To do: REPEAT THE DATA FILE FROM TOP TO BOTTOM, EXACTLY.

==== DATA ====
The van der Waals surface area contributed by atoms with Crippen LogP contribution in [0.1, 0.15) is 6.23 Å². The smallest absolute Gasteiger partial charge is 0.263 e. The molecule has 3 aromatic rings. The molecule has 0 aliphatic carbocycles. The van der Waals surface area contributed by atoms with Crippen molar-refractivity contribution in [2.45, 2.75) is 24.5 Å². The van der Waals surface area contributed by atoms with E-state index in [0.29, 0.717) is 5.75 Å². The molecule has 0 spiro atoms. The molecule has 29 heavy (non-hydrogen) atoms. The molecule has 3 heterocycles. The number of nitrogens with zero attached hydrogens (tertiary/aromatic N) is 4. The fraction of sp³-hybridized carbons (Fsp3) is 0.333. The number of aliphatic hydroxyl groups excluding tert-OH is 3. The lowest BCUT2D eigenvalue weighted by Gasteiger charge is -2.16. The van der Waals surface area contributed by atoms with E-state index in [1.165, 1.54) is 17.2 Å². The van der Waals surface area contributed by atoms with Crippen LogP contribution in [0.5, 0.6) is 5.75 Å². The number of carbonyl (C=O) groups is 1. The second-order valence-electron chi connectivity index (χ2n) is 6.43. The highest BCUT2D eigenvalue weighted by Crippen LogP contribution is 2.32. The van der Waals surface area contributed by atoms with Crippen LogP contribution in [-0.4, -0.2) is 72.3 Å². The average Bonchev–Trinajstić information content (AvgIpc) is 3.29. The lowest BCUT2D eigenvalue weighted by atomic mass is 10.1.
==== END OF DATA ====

The van der Waals surface area contributed by atoms with Crippen LogP contribution in [0.1, 0.15) is 6.23 Å². The smallest absolute Gasteiger partial charge is 0.263 e. The molecule has 3 aromatic rings. The molecule has 0 aliphatic carbocycles. The van der Waals surface area contributed by atoms with Crippen molar-refractivity contribution in [2.45, 2.75) is 24.5 Å². The van der Waals surface area contributed by atoms with E-state index in [0.29, 0.717) is 5.75 Å². The molecule has 0 spiro atoms. The molecule has 29 heavy (non-hydrogen) atoms. The molecule has 3 heterocycles. The number of nitrogens with zero attached hydrogens (tertiary/aromatic N) is 4. The fraction of sp³-hybridized carbons (Fsp3) is 0.333. The number of aliphatic hydroxyl groups excluding tert-OH is 3. The lowest BCUT2D eigenvalue weighted by Gasteiger charge is -2.16. The van der Waals surface area contributed by atoms with E-state index in [1.165, 1.54) is 17.2 Å². The van der Waals surface area contributed by atoms with Crippen LogP contribution in [0.5, 0.6) is 5.75 Å². The number of carbonyl (C=O) groups is 1. The second-order valence-electron chi connectivity index (χ2n) is 6.43. The highest BCUT2D eigenvalue weighted by Crippen LogP contribution is 2.32. The van der Waals surface area contributed by atoms with Crippen LogP contribution in [-0.4, -0.2) is 72.3 Å². The average Bonchev–Trinajstić information content (AvgIpc) is 3.29. The lowest BCUT2D eigenvalue weighted by atomic mass is 10.1.